Colorless is the New Black: Does Wealth Misinform Black Celebs' Views on Race?

Recently actress Raven-Symoné caught up with Oprah during a segment of Where Are They Now? Where she talked about how she’s been spending the bulk of her time from under the scrutiny of pop-culture’s critical eye. 
Raven discussed the ways she’s been able to side-step the pitfalls of fame many other child stars succumb to, how excited she is to be enrolled in college, and reflected on the things that make her So Raven. But it was when the star started rambling about eschewing labels while addressing questions about her sexuality (and then, her racial identity), that the masses heard the sound of a record screeching to a halt. 

While Raven did concede that she’s in an “amazing, happy relationship” with a woman, she reiterated the need to maintain boundaries around her private life, while professing to be proud of who and what she is, and having come to grips with her sexuality at 12 – the age she noticed her attraction to girls and boys. Fair enough. 
When Oprah asked her how she framed the language to define her sexuality, Raven insisted that she didn’t need language to categorize her love life and that she doesn’t want to be labeled as gay. Again, fair enough. As a Black woman who identifies as heterosexual, it’s not my place to qualify someone else’s relationship, sexuality, or LGBTQ experience. I realize sexuality isn’t simply a gay or straight issue for many, that sexuality is fluid, and that no one is obligated to subscribe to heteronormative ideas of relationships and sex. So I’ll gladly defer to members of the LGBTQ community to parse Raven’s refusal to identify her sexuality.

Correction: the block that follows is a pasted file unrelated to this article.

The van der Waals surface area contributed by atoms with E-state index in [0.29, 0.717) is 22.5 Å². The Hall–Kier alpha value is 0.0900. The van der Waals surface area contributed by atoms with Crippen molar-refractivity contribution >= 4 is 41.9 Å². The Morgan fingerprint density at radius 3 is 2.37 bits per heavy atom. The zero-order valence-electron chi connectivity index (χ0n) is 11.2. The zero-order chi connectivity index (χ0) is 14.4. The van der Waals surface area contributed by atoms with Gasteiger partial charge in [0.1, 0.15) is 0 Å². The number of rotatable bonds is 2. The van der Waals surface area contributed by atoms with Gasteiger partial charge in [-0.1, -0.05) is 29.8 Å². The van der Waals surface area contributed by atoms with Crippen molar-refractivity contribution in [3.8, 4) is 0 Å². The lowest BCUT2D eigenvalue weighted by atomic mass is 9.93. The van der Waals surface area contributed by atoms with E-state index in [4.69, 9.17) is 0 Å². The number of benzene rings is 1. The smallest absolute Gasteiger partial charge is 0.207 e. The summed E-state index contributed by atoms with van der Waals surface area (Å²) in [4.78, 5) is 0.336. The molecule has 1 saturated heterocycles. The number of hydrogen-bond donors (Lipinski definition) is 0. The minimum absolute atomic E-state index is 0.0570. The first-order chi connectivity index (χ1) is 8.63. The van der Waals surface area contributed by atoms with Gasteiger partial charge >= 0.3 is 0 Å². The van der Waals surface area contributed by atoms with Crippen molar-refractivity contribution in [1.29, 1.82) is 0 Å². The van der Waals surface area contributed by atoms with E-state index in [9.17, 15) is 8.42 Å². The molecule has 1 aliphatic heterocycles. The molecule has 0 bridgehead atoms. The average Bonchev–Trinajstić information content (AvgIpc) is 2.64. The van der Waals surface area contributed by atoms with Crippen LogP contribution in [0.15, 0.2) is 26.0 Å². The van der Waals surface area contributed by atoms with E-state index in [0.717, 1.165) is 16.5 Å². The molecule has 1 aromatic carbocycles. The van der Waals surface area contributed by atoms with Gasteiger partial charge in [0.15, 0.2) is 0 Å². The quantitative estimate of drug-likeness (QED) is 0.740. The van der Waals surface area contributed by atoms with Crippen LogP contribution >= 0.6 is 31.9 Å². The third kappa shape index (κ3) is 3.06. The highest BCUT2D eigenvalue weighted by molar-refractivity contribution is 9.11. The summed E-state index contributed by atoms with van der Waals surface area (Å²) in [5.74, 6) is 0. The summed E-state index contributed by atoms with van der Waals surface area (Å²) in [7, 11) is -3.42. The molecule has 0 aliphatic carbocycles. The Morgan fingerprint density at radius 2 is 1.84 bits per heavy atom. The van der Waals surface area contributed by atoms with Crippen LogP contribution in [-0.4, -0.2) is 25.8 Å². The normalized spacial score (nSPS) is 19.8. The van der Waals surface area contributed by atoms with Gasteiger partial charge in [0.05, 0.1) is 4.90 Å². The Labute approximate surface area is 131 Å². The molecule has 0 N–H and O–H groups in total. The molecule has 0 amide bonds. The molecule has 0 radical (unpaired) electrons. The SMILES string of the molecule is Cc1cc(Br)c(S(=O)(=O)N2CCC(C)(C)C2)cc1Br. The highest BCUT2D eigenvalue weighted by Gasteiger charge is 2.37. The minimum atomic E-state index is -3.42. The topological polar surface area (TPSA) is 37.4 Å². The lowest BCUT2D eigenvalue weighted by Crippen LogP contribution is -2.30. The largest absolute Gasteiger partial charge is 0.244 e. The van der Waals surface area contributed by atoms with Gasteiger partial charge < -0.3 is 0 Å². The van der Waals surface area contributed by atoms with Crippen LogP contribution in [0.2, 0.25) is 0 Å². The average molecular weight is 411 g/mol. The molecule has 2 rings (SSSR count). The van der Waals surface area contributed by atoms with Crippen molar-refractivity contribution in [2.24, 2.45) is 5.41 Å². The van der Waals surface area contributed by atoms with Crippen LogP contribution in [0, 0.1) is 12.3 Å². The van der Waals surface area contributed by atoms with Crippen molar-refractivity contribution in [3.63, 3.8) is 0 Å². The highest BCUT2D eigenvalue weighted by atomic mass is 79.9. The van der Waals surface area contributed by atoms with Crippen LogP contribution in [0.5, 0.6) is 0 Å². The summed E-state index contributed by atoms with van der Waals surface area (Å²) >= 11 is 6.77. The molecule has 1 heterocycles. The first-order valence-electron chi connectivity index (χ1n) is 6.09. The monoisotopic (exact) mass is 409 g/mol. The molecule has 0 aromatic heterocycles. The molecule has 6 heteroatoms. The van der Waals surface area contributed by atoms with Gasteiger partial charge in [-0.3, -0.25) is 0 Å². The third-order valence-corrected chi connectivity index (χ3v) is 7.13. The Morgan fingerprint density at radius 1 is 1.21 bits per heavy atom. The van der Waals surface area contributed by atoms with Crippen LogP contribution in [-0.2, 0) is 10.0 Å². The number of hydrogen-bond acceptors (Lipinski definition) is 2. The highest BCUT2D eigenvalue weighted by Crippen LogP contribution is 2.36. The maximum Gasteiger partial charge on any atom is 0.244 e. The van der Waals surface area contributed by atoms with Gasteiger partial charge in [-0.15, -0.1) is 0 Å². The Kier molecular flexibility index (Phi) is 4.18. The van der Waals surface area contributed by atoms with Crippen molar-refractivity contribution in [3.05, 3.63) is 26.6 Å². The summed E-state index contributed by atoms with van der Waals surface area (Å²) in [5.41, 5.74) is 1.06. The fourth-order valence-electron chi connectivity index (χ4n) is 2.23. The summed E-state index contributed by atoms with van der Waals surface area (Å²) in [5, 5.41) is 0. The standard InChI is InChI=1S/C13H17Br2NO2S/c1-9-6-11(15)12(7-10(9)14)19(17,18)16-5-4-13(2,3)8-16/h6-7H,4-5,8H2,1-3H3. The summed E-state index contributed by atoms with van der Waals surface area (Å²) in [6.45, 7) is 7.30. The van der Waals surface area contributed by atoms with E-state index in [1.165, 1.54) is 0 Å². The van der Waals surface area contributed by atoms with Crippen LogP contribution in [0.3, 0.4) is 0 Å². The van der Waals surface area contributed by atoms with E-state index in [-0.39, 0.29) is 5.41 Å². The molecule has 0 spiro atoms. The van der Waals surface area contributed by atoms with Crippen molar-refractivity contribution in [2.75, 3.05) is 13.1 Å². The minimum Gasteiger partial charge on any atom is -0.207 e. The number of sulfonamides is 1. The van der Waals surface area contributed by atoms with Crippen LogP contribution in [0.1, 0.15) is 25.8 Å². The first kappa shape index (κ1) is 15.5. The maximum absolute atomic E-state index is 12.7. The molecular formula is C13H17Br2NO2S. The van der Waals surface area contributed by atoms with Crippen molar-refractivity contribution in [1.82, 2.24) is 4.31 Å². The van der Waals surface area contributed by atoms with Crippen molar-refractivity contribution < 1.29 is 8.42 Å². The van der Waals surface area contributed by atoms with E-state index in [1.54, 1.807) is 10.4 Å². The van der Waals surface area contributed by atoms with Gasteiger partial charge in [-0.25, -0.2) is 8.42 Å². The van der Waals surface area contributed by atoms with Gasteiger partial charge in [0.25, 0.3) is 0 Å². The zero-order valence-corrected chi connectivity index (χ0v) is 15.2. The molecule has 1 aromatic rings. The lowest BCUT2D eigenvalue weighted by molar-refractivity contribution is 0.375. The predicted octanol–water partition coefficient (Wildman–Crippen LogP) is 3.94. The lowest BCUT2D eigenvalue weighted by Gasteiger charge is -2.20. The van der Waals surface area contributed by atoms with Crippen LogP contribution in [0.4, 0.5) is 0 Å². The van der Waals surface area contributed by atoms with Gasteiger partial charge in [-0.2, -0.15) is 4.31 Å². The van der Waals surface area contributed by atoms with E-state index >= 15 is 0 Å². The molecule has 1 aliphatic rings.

However, for me, Raven’s clumsy statements about her racial identity, struck me as odd and misguided. 
In trying to drive home her point about not wanting to be labeled, Raven ranted that she’s an American – not an African-American – but an American, pointblank-and-the-period, and with a wry smile. 
Oprah, taken aback, shifted uncomfortably in her seat and offered Raven a chance to clarify her statements and even implored, ‘Girrl… you sure you want to do this? Stop. Girl, stop.’ 
But Raven – born of two visibly Black-American parents – persisted, 
“I don’t know where my roots go to. I don’t know what country in Africa I’m from [a conundrum for the majority of Black-Americans]. But I do know my roots are in Louisiana. I’m an American. And that’s a colorless person; because we’re all people. I have lots of things running through my veins.”
Oprah warned her about impending backlash and, again, extended an opportunity to Raven to offer a bit more nuance to her statements, but she was emphatic,
“I don’t label myself. I’m an American. I have darker skin, I have a nice, interesting grade of hair, I connect with Caucasians, I connect with Black, I connect with Indian; I connect with each culture.”
Um, girl, OK…
As I mentioned once before, I’m not a gatekeeper to Blackness. But I'd be remiss if I didn't note how much effort Raven-Symoné seemed to exert drawing a line of demarcation that separates her self-described and preferred colorlessness from her American ‘Negro-ness’; which seems par for the course for affluent (New) Black-Americans (especially celebrities) who insulate themselves in a bizarre alternate world where institutional racism no longer exists, being 'colorless' is all it takes to stamp out anti-blackness, and being Black is a state of mind anybody can vicariously sheathe themselves in (with your faves' co-signage) like a costume, when they want to live footloose and fancy-free sans the burden.